December 11, 2018
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‘In 1982, there was a bloodbath.’ Political skirmishes are not new to Belfast.

Abigail Curtis | BDN
Abigail Curtis | BDN
Megan Pinette, the president of the Belfast Historical Society & Museum, shows her archival filing system. She is clipping articles and even printing out Facebook threads about the dispute between Belfast Mayor Samantha Paradis and the five Belfast City Councilors, documents that she is saving for posterity.

The agenda for Tuesday night’s regular Belfast City Council meeting is short and fairly straightforward, with agenda items that include a request to abate $109.52 worth of property taxes and a discussion about the difficulties in finding an assistant harbormaster who can work seven months of the year.

But after a week that has been marked by discord between Mayor Samantha Paradis and the five-person City Council, some in Belfast are wondering what will happen during the often-freewheeling “open to the public” portion of the meeting.

During a special meeting last Tuesday held in response to the mayor’s recent opinion piece in the Republican Journal, the councilors unanimously decided that Paradis can no longer speak on the council’s behalf. They also voted to have the city leave the Maine Mayors’ Coalition on Jobs and Economic Development.

All of this has led to a lot of talk around the city, including some heated discussions on social media and elsewhere. But City Manager Joe Slocum wrote in his most recent manager’s report that he believes Belfast has more positive actions happening than negative ones.

“Despite an intense week, I have confidence that we as a city will go forward and find a way to improve the quantity and quality of our communications all around,” Slocum wrote. “I hope everyone in the city can take a small step back and with it, a deep breath that we each try to hold for at least 20 seconds.”

But deep breaths or not, many will be paying close attention to what happens next, including Megan Pinette, the president of the Belfast Historical Society and Museum. She said she strives to take the long view of local government issues.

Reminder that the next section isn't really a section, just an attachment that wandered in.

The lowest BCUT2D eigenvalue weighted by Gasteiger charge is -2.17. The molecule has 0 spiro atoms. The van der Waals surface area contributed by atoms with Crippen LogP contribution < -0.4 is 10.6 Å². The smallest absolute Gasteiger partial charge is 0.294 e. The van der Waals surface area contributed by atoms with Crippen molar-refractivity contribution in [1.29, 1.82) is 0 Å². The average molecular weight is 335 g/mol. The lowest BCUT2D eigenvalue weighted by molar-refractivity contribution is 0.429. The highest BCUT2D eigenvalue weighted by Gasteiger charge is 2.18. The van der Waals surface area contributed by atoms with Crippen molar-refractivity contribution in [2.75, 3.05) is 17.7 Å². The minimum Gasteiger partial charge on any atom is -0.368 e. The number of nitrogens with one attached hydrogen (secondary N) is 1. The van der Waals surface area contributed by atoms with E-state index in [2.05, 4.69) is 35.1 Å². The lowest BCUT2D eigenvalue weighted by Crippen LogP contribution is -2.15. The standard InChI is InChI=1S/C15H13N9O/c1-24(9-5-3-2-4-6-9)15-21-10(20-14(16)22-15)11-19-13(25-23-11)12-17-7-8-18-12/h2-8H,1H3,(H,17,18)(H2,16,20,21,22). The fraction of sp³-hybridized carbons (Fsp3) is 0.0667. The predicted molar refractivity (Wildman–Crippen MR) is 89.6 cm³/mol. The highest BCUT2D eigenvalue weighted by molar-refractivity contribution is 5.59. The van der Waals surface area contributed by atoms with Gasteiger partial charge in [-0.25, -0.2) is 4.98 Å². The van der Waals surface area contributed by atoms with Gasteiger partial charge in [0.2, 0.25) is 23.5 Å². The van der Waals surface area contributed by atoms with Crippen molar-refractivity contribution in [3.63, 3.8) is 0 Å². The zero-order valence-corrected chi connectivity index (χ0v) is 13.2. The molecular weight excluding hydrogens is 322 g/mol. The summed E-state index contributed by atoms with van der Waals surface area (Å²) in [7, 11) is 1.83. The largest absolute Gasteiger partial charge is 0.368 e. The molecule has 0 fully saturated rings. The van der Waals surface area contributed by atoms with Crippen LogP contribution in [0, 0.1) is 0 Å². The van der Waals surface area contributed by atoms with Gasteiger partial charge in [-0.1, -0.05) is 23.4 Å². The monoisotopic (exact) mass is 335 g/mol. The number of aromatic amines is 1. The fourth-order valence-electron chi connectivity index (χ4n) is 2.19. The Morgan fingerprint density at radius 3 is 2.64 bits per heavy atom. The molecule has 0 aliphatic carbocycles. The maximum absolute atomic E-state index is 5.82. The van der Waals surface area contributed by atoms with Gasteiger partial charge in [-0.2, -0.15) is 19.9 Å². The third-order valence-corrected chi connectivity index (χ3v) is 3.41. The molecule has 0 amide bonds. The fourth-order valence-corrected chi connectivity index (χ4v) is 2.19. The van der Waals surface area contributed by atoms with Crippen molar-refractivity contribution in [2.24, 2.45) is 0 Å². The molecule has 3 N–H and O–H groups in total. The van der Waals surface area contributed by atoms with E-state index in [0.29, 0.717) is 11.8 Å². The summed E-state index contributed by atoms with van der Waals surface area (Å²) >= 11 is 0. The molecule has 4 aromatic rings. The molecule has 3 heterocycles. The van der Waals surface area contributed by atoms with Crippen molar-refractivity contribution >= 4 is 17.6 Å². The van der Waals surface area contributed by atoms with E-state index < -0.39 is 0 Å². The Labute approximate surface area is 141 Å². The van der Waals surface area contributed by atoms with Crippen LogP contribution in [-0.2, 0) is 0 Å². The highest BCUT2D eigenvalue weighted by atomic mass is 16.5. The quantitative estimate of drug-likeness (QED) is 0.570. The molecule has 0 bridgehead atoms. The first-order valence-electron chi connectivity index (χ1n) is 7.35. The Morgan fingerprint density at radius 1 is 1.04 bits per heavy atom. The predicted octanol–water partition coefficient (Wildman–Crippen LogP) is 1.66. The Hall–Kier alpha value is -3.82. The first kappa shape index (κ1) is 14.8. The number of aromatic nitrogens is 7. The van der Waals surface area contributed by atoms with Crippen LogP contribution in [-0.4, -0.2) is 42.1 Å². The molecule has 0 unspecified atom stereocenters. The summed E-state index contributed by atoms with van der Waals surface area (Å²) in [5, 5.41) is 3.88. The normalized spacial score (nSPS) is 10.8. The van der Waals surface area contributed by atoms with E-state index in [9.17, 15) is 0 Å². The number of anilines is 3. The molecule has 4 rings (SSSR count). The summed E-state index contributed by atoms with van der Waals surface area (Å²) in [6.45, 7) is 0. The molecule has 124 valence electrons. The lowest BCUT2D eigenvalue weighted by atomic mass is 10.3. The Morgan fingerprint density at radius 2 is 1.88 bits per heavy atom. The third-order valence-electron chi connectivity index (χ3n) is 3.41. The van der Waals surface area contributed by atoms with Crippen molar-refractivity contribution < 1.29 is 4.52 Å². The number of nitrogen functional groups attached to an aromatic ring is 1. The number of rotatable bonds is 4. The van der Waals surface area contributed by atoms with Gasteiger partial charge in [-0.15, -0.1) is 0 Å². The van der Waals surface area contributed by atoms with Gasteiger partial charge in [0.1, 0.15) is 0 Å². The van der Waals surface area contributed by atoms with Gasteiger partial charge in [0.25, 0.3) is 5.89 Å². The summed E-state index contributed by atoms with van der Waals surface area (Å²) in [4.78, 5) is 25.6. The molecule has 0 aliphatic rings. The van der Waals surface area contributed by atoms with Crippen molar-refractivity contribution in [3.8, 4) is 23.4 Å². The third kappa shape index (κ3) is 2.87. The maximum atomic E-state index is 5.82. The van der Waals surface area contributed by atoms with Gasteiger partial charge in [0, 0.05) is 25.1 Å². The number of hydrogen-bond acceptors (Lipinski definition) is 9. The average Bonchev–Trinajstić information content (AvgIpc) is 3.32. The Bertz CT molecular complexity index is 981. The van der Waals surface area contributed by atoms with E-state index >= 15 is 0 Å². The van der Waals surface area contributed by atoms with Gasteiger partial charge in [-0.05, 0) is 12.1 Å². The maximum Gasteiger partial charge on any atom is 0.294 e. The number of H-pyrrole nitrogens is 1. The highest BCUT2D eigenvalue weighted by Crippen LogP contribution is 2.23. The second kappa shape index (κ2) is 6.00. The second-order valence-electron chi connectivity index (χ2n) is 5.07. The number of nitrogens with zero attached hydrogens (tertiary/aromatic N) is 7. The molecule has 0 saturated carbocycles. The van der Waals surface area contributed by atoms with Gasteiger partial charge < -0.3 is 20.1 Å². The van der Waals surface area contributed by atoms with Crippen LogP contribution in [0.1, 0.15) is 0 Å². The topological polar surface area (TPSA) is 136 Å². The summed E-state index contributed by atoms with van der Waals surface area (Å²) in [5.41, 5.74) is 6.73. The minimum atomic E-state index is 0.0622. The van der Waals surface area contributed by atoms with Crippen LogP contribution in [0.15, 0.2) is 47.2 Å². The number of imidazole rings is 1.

“This is a little unprecedented,” she said of what is happening right now with the City Council and the mayor. “But we will get through it.”

She knows that because a trip to the archives shows that the city has been able to overcome civic strife before, with two noteworthy examples happening in the 1980s and then at the turn of the 20th century.

“In 1982, there was a bloodbath,” Pinette said, riffling through her collection of file folders to find the yellowing newspaper clippings that told the tale.

At that time, three city councilors who became known locally as the “Young Turks” voted to fire City Manager Fred Breslin. In response, Mayor Stetson Hills resigned, writing, “You can take this job and shove it!” in ink at the bottom of his typed resignation letter to the councilors.

The city was agog, Pinette said, referring to the articles, editorials, letters to the editor and more that were written as the episode unfolded. At that time, Belfast was in an economic and cultural transition. The chicken plants that employed many locals were on their way out, and a debate over the fate of the Belfast and Moosehead Lake Railroad was roiling the town.

“There was a shift,” Pinette said about the 1980s. “It was just a change from the old guard to the new.”

The second example that came to mind right away involved Mayor Edgar Hanson, a colorful 10-term mayor during the early 20th century, (back then, a mayoral term lasted one year) who battled all other municipal officials, including city councilors and City Hall staff.

“It was a lot of personality issues,” Pinette said. “The Republican Journal [newspaper] was writing so many articles about him and against him that he started his own paper, the Waldo County Herald, and ran his own editorials.”

Hanson, a forward-thinking politician who worked to pave the city streets for the first time ever, has not been forgotten. He was known for his combative rallies against the so-called political “ring” at Belfast City Hall and for the somewhat passive-aggressive parades he held upon winning his elections.

“I always loved the fact that he had a victory parade and marched past his opponent’s house, which was quite out of the way,” Pinette said.

All in all, it was a heady time for local politics. But the city survived, and it will continue to do so, she said. As the events unfold, she will continue to clip articles from the newspapers and even print out comment threads on Facebook pages such as “You Know You Love Belfast If…” to make sure that she keeps a record of what citizens are saying. She even has a new folder dedicated to the current situation among the city’s elected officials.

“It is just as important today as it was back then to save these articles for the future,” Pinette said. “I archive everything because of the fear of it disappearing.”


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